"I believe it was," Cordula interrupted indifferently. "But, what was of more importance, when I opened my eyes again the cow was standing outside, licking her recovered calf."

"And the knight?" asked Els. "Whoever so heroically risks his life for his lady's wish should be sure of her gratitude."

"Boemund can rely on that," said Cordula positively. "At least, what he did this time for my sake weighs more heavily in the scale than the lances he has broken, his love songs, or the mute language of his longing eyes. Those are shafts which do not pierce my heart. How reproachfully you look at me! Let him take lessons from his friend Heinz Schorlin, and he may improve. Yes, the Swiss knight! He would be the man for me, spite of your involuntary meeting with him and your devout sister, for whom he forgot every one else, and me also, in the dancing hall. O Jungfrau Els, I have the hunter's eyes, which are keen-sighted! For his sake your beautiful Eva, with her saintly gaze, might easily forget to pray. It was not you, but she, who drew him to-night to your house. Had this thought entered my head downstairs in the entry I should probably, to be honest, have omitted my little fairy tale and let matters take their course. St. Clare ought to have protected her future votary. Besides, it pleases the arrogant little lady to show me as plainly as possible, on every occasion, that I am a horror to her. Let those who will accept such insults. My Christianity does not go far enough to offer her the right cheek too. And shall I tell you something? To spoil her game, I should be capable, in spite of all the life preservers in the world, of binding Schorlin to me in good earnest."

"Do not!" pleaded Els, raising her clasped hands beseechingly, and added, as if in explanation: "For the noble Boemund Altrosen's sake, do not."

"To promise that, my darling, is beyond my power," replied Cordula coolly, "because I myself do not know what I may do or leave undone tomorrow or the day after. I am like a beech leaf on the stream. Let us see where the current will carry it. It is certain," and she looked at her bandaged hands, "that my greatest beauty, my round arms, are disfigured. Scars adorn a man; on a woman they are ugly and repulsive. At a dance they can be hidden under tight sleeves, but how hot that would be in the 'Schwabeln' and 'Rai'! So I had better keep away from these foolish gaieties in future. A calf turns a countess out of a ballroom! What do you think of that? New things often happen."

Here she was interrupted; the housekeeper called Els. Sir Seitz Siebenburg, spite of the untimely hour, had come to speak to her about an important matter. Her father had gone to rest and sleep. The knight also enquired sympathisingly about Countess von Montfort and presented his respects.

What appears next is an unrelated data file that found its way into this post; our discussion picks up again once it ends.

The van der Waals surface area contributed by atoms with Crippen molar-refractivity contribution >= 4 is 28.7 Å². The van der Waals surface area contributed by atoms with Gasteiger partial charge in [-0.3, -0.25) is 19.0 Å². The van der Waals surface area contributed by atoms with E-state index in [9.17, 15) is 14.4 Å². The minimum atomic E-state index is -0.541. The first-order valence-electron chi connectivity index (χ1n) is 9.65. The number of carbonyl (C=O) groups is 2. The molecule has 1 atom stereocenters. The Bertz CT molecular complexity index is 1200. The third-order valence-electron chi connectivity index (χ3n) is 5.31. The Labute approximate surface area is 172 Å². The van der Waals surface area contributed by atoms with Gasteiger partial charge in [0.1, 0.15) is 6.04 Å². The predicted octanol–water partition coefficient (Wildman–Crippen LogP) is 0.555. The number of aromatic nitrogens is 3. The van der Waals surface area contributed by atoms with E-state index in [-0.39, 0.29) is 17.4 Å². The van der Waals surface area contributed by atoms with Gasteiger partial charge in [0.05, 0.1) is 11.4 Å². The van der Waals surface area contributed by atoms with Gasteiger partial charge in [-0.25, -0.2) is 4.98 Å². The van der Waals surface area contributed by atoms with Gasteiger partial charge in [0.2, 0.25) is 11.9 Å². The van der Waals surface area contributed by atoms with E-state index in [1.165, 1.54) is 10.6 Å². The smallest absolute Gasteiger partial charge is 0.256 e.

"Of which I can make no use!" cried Cordula angrily. "Tell him so, Martsche."

As the housekeeper withdrew she exclaimed impatiently: "How it burns! The heat would be enough to convert the rescued calf into an appetising roast. I wish I could sleep off the pain of my foolish prank! The sunlight is beginning to be troublesome. I cannot bear it; it is blinding. Draw the curtain over the window."

Cordula's own maid hastened to obey the order. Els helped the countess turn on her pillows, and as in doing so she touched her arm, the sufferer cried angrily: "Who cares what hurts me? Not even you!"

Here she paused. The pleading glance which Els had cast at her must have pierced her soft heart, for her bosom suddenly heaved violently and, struggling to repress her sobs, she gasped, "I know you mean kindly, but I am not made of stone or iron either. I want to be alone and go to sleep."

She closed her eyes as she spoke and, when Els bent to kiss her, tears bedewed her cheeks.

Soon after Els went down into the entry to meet her lover's brother-in-law. He had refused to enter the empty sitting-room. The Countess von Montfort's unfriendly dismissal had vexed him sorely, yet it made no lasting impression. Other events had forced into the background the bitter attack of Cordula, for whom he had never felt any genuine regard.

The experiences of the last few hours had converted the carefully bedizened gallant into a coarse fellow, whose outward appearance bore visible tokens of his mental depravity. The faultlessly cut garment was pushed awry on his powerful limbs and soiled on the breast with wine stains. The closely fitting steel chain armour, in which he had ridden out, now hung in large folds upon his powerful frame. The long mustache, which usually curled so arrogantly upwards, now drooped damp and limp over his mouth and chin, and his long reddish hair fell in dishevelled locks around his bloated face. His blue eyes, which usually sparkled so brightly, now looked dull and bleared, and there were white spots on his copper-coloured cheeks.

Since Countess Cordula gave him the insulting message to his wife he had undergone more than he usually experienced in the course of years.

"An accursed night!" he had exclaimed, in reply to the housekeeper's question concerning the cause of his disordered appearance.

Els, too, was startled by his looks and the hoarse sound of his voice. Nay, she even drew back from him, for his wandering glance made her fear that he was intoxicated.

Only a short time before, it is true, he had scarcely been able to stand erect, but the terrible news which had assailed him had quickly sobered him.

He had come at this unwontedly early hour to enquire whether the Ortliebs had heard anything of his brother-in-law Wolff. There was not a word of allusion to the broken betrothal.